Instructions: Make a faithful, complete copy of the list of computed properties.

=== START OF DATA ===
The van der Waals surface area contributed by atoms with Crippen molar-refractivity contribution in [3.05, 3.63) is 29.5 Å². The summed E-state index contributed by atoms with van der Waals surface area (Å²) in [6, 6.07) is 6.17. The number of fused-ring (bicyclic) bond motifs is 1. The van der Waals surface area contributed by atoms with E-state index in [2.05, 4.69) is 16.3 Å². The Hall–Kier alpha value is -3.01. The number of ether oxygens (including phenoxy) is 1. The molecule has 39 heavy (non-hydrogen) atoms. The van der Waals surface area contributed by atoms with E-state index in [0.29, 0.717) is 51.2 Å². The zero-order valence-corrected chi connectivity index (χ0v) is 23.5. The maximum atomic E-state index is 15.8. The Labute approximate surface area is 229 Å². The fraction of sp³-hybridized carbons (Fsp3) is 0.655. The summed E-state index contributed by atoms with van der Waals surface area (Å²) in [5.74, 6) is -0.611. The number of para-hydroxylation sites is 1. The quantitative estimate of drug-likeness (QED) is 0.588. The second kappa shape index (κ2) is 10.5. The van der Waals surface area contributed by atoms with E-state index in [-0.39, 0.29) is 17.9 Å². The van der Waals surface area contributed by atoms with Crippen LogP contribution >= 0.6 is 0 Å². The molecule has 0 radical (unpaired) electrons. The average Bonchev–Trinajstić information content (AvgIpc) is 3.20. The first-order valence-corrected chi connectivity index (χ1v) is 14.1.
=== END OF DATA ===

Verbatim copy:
The van der Waals surface area contributed by atoms with Crippen molar-refractivity contribution in [3.05, 3.63) is 29.5 Å². The summed E-state index contributed by atoms with van der Waals surface area (Å²) in [6, 6.07) is 6.17. The number of fused-ring (bicyclic) bond motifs is 1. The van der Waals surface area contributed by atoms with E-state index in [2.05, 4.69) is 16.3 Å². The Hall–Kier alpha value is -3.01. The number of ether oxygens (including phenoxy) is 1. The molecule has 39 heavy (non-hydrogen) atoms. The van der Waals surface area contributed by atoms with E-state index in [0.29, 0.717) is 51.2 Å². The zero-order valence-corrected chi connectivity index (χ0v) is 23.5. The maximum atomic E-state index is 15.8. The Labute approximate surface area is 229 Å². The fraction of sp³-hybridized carbons (Fsp3) is 0.655. The summed E-state index contributed by atoms with van der Waals surface area (Å²) in [5.74, 6) is -0.611. The number of para-hydroxylation sites is 1. The quantitative estimate of drug-likeness (QED) is 0.588. The second kappa shape index (κ2) is 10.5. The van der Waals surface area contributed by atoms with E-state index in [-0.39, 0.29) is 17.9 Å². The van der Waals surface area contributed by atoms with Crippen LogP contribution >= 0.6 is 0 Å². The molecule has 0 radical (unpaired) electrons. The average Bonchev–Trinajstić information content (AvgIpc) is 3.20. The first-order valence-corrected chi connectivity index (χ1v) is 14.1.